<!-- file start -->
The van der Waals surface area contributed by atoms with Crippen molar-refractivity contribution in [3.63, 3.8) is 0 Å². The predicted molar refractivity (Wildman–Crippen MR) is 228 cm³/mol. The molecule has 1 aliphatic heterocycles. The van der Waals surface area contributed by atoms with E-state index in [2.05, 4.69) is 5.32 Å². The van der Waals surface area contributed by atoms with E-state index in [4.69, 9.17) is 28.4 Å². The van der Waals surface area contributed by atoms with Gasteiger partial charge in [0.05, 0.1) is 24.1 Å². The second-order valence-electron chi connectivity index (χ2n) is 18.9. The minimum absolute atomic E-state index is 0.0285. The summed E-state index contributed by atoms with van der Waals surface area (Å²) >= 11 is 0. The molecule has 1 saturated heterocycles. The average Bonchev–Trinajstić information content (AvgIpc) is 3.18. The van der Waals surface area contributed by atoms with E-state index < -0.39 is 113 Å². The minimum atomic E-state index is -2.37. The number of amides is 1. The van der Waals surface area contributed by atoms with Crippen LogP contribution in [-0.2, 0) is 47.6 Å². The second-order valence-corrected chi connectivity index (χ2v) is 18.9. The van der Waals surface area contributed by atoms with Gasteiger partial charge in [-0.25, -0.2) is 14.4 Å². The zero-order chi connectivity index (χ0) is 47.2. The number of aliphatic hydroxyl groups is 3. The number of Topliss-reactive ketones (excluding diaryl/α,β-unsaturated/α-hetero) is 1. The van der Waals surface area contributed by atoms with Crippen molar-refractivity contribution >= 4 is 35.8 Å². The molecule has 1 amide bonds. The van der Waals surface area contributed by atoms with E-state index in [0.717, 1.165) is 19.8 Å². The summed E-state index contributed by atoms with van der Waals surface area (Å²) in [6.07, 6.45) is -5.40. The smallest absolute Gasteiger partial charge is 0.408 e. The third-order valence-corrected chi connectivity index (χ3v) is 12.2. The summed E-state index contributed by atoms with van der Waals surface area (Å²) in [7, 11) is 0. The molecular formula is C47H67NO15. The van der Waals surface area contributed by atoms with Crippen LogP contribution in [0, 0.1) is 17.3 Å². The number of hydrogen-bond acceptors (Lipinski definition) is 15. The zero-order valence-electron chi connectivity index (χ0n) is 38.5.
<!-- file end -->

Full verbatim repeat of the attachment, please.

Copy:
The van der Waals surface area contributed by atoms with Crippen molar-refractivity contribution in [3.63, 3.8) is 0 Å². The predicted molar refractivity (Wildman–Crippen MR) is 228 cm³/mol. The molecule has 1 aliphatic heterocycles. The van der Waals surface area contributed by atoms with E-state index in [2.05, 4.69) is 5.32 Å². The van der Waals surface area contributed by atoms with E-state index in [4.69, 9.17) is 28.4 Å². The van der Waals surface area contributed by atoms with Gasteiger partial charge in [0.05, 0.1) is 24.1 Å². The second-order valence-electron chi connectivity index (χ2n) is 18.9. The minimum absolute atomic E-state index is 0.0285. The summed E-state index contributed by atoms with van der Waals surface area (Å²) >= 11 is 0. The molecule has 1 saturated heterocycles. The average Bonchev–Trinajstić information content (AvgIpc) is 3.18. The van der Waals surface area contributed by atoms with E-state index < -0.39 is 113 Å². The minimum atomic E-state index is -2.37. The number of amides is 1. The van der Waals surface area contributed by atoms with Crippen LogP contribution in [-0.2, 0) is 47.6 Å². The second-order valence-corrected chi connectivity index (χ2v) is 18.9. The van der Waals surface area contributed by atoms with Gasteiger partial charge in [-0.25, -0.2) is 14.4 Å². The zero-order chi connectivity index (χ0) is 47.2. The number of aliphatic hydroxyl groups is 3. The number of Topliss-reactive ketones (excluding diaryl/α,β-unsaturated/α-hetero) is 1. The van der Waals surface area contributed by atoms with Crippen molar-refractivity contribution >= 4 is 35.8 Å². The molecule has 1 amide bonds. The van der Waals surface area contributed by atoms with E-state index in [0.717, 1.165) is 19.8 Å². The summed E-state index contributed by atoms with van der Waals surface area (Å²) in [6.07, 6.45) is -5.40. The smallest absolute Gasteiger partial charge is 0.408 e. The third-order valence-corrected chi connectivity index (χ3v) is 12.2. The summed E-state index contributed by atoms with van der Waals surface area (Å²) in [7, 11) is 0. The molecular formula is C47H67NO15. The van der Waals surface area contributed by atoms with Crippen LogP contribution in [0, 0.1) is 17.3 Å². The number of hydrogen-bond acceptors (Lipinski definition) is 15. The zero-order valence-electron chi connectivity index (χ0n) is 38.5.